While many sisters can barely get their brothers to give them a call, Connie Johnson was able to convince hers to ride across the country on a unicycle, all in the name of fundraising for cancer support.
Connie, who lives in Kingston with her husband and two young sons, knows more about cancer than anyone should have to in their lifetime.
She’s faced the disease three times in her life, with diagnoses when she was 11, 22, and most recently with breast cancer at 33-years-old.
After that diagnosis three years ago, Connie and her brother, actor Sam Johnson, were joking around about what they could achieve before Connie passed away.
Connie said, “a couple of vodkas were involved”, but she convinced him to cycle over 15,000km across Australia on a unicycle, setting a Guinness World Record and raising over $1.75 million.
On Friday Sam, best known for his role on Australian drama Secret Life of Us, flew into Canberra to present a cheque for $200,000 with Connie to the Canberra-based Cancer Support Group.
Connie credits the group for supporting her and her family financially when they needed it most.
“Everyone can understand how a diagnosis can impact you emotionally, but you don’t necessarily think about how that impacts you financially and the financial impact is huge,” she said.
“I was taken out of the workforce without a minute’s notice so we went from being a family with two wages to being a family with one wage overnight.”
The Cancer Support Group helped Connie and her family with paying bills, including her expensive pharmacy bill, as well as helping out with food and petrol vouchers.
“There’s lots of people living with cancer in our community, and they give that support without asking any questions or degrading you or making you feel undignified,” she said.
Connie said she was motivated to raise the money because she didn’t want her death to be meaningless.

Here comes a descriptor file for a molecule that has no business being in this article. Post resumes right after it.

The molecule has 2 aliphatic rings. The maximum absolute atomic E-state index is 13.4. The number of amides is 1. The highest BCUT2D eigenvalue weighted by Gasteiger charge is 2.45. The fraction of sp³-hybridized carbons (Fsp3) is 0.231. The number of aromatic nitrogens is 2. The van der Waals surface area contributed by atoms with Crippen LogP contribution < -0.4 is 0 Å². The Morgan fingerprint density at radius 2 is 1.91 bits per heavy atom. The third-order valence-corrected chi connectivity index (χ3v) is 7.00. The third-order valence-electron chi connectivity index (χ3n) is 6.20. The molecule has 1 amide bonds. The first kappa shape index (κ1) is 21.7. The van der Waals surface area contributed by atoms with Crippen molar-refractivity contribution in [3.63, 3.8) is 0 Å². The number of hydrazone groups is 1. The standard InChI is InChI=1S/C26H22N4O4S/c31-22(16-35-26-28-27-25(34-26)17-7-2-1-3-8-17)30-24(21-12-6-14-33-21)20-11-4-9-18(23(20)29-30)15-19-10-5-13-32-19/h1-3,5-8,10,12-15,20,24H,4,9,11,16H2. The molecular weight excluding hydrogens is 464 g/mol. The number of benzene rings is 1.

“When I was first diagnosed as terminal, facing my own death was a big question mark and I wanted it to mean something,” she said.
“My primary goal is to try to prevent even one other family from going through what we’re going through by promoting early diagnosis, because early diagnosis is the difference between living and dying.”
If she had been diagnosed earlier, Connie said she would be back in the workforce and breast cancer would be a part of her past.
“I’d be going to primary school with my kids and worried about them being teenagers and now because I wasn’t diagnosed early I’m dying of the disease and I’ll probably be dead within a year or two,” she said.
“So promoting the early diagnosis and giving back to the organisations that helped me were a big priority to make my death more meaningful.”
To raise the funds, Sam spent 12 months completing the record-breaking trip on a unicycle, which he had learned to ride as a kid.
"I got to meet people from all works of life and see about every inch of this beautiful country," he said.
Connie's health prevented her from joining Sam on the road, but she met him in capital cities when she was up to it.
"I never knew if she’d be well enough to visit," he said.
"It was a great relief to have her healthy enough."
And it seems they're not finished yet.
The pair is writing a book about the experience, which is due out by Christmas, and they are also in talks about potentially doing a similar trip around New Zealand.
But Sam doesn't recommend unicycling to others.
"It’s not a great way to get around. I’ve converted back to a two-wheeler," he said.
"The reason unicycles aren’t in common use is they make no sense – they’re implausible contraptions."